Thursday, January 09, 2014

FLIR One Thermal Imager for iPhone: Low Priced IR Solution?

Maybe I should have bought my infrared camera a bit sooner (or later, depending on how to look at it)...

Overview (details from official website)
FLIR recently announced that they've developed an infrared adapter for the iPhone 5 and 5s. According to documents on the product's official website, it's a case that attaches onto the the iPhone, and using an app, enables viewing of infrared radiation on the phone. It consists of separate digital and infrared cameras along with a separate battery. These two cameras enable FLIR MSX blending of images. Photos suggest that it is a slim-sized case that doesn't add much bulk to an iPhone. 

The shocker is that the price is "under" US$ 350 with a release date of spring 2014. An Android version for certain models should also be available later in 2014 (see Fast Facts).
Mixing Water (not from a FLIR ONE)
First Impressions
Not going to lie: I'm jealous. The camera that I've been using is significantly more expensive than this case and a no contract iPhone 5 combined. However, the more expensive camera is commercial/industrial grade equipment with more features and probably built to higher standards. What is doesn't have is FLIR MSX, which became more standard in the newest generation of cameras released in the past few months -- I have a previous generation camera and will elaborate on this in a bit.
Hot Water(not from FLIR ONE)

Cost
Jealousy aside, the FLIR ONE is a very interesting product. One of the cheaper thermal imaging cameras available right now from FLIR is the FLIR E4 thermal imager with a price tag of just under US$ 1000. From some quick Googling, an iPhone 5c or 5s would set one back $550 for the cheaper 5c without a contract. The total cost to obtain a working camera then would be US$ 550 plus US$ 350 (assumed price) or about US$ 900.

Comparing the two items, though, isn't fair as an US$ 995 FLIR E4 would not be the same as an US$ 900 iPhone 5c with FLIR ONE. One of these options would provide significantly more features and functions than the other -- I'll leave you to guess which is which.
Tap Water (Not from a FLIR ONE)
Specifications
Official specs note that the "Sensitivity" is 0.1 C and the "scene range temperature" is 0-100 C -- quotes were used because I'm not used to seeing these terms defined this way. Unless I'm misunderstanding what they mean, those are reasonable specs, especially for the cost. The most notable feature for me is the inclusion of MSX, which I would have loved on my camera. How I would describe MSX is that it merges an infrared image with a visible light image. More specifically, it takes a thermal image, then overlays object outlines on top. I can see it being very useful for figuring out exactly what one is looking at while using an infrared camera. It also appears to be extra useful at improving the image quality of a camera with a lower infrared detector resolution.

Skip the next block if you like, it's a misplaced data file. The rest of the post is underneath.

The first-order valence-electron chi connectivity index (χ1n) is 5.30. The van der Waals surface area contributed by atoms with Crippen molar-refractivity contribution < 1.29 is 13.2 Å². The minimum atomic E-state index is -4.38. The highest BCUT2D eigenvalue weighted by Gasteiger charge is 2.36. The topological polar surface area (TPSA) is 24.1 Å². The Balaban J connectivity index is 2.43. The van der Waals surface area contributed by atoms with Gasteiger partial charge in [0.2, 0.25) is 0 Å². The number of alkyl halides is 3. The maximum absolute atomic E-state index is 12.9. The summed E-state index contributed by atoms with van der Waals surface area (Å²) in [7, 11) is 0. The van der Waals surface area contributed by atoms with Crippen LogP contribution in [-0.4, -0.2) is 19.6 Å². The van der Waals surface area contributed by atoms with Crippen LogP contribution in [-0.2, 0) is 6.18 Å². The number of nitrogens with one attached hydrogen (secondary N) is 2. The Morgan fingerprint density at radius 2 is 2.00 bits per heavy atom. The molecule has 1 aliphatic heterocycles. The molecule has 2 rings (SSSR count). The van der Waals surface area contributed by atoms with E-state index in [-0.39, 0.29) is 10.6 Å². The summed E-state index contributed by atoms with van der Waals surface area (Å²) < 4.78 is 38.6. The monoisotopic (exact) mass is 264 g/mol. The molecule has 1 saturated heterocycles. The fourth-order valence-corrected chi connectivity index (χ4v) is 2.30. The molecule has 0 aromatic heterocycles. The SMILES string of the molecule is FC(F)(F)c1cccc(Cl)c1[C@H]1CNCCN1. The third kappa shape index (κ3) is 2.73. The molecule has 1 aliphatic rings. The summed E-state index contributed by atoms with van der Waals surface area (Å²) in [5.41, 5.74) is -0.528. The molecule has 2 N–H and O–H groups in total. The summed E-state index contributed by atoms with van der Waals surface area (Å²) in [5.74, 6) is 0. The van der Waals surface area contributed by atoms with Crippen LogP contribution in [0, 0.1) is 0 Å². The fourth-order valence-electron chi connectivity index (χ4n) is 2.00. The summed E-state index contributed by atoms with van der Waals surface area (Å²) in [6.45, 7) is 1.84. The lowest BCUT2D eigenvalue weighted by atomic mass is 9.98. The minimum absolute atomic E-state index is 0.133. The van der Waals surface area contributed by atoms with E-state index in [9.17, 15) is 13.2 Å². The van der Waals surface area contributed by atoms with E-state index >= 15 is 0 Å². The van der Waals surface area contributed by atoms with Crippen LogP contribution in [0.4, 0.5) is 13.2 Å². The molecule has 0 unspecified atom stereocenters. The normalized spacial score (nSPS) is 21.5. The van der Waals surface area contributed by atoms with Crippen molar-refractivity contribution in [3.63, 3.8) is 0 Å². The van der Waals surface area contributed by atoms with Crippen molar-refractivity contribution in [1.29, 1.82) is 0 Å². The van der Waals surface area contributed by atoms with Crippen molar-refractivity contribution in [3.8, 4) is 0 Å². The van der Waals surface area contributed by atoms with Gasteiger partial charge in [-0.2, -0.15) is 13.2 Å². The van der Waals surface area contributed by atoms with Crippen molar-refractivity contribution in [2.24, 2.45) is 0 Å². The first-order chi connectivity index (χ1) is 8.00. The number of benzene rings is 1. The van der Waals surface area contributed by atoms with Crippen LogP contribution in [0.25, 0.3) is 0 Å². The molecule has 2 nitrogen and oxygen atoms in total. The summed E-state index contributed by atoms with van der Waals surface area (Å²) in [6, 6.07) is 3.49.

That brings us to the topic of resolution, which I was unable to locate for the FLIR ONE. Given the price, it probably isn't too difficult to assume what the resolution isn't. A current generation FLIR E4 has a resolution of 80x60 with a thermal sensitivity of <0.15 C for US$ 995 (from official website). The next step up is the E5 with a resolution of 120x90, thermal sensitivity <0.10 for US$ 1,495 (official website). These two cameras also have MSX. I'm going to assume that the ONE's detector is probably below 80x60.

Another item I couldn't find was the frame rate. I'm not a lawyer, but from what I understand, there are additional restrictions on the export of infrared cameras with refresh rates higher than 9 Hz. Since the ONE's product literature says that these will be released worldwide, my guess is that they will not be 30 Hz. The E4 and E5 are only 9 Hz, by the way. I've seen what ~9 Hz video output looks like from my camera (when streaming to a laptop) and it isn't bad at all. Compared to 30 Hz, the lower frame rate is definitely choppier, but usable.
Random IR Image (Not from a FLIR ONE)
The ability to correct emissivity and adjust the temperature range of the color palette are other items I'm curious about. If they are not available, then the FLIR ONE may be more similar the FLIR Scout PS24 or PS32 than the E4 or other mechanical, electrical, or building models. I considered buying either of those two units, but eventually decided against it for some additional features. The PS24 and PS32 use a scope-like design and, I believe, are more meant for simple sighting than precise scientific analysis -- not saying they're bad. Just search YouTube for videos from those units.

Conclusions
If this product were announced before I bought my camera, I would have just bought an iPhone 5 in preparation. Infrared cameras are very expensive items and difficult to justify for mostly "recreational" purposes. The FLIR ONE addresses the cost issue and brings what appears to be a very functional item to the consumer market for a reasonable price. There's not a chance that I'll ever get one considering the fact that I have one that I'm still paying off, but I am extremely impressed -- and shocked.


IR Video Collection
Body Heat
Reflections
Spilling water on a Carpet
Vacuuming a Carpet

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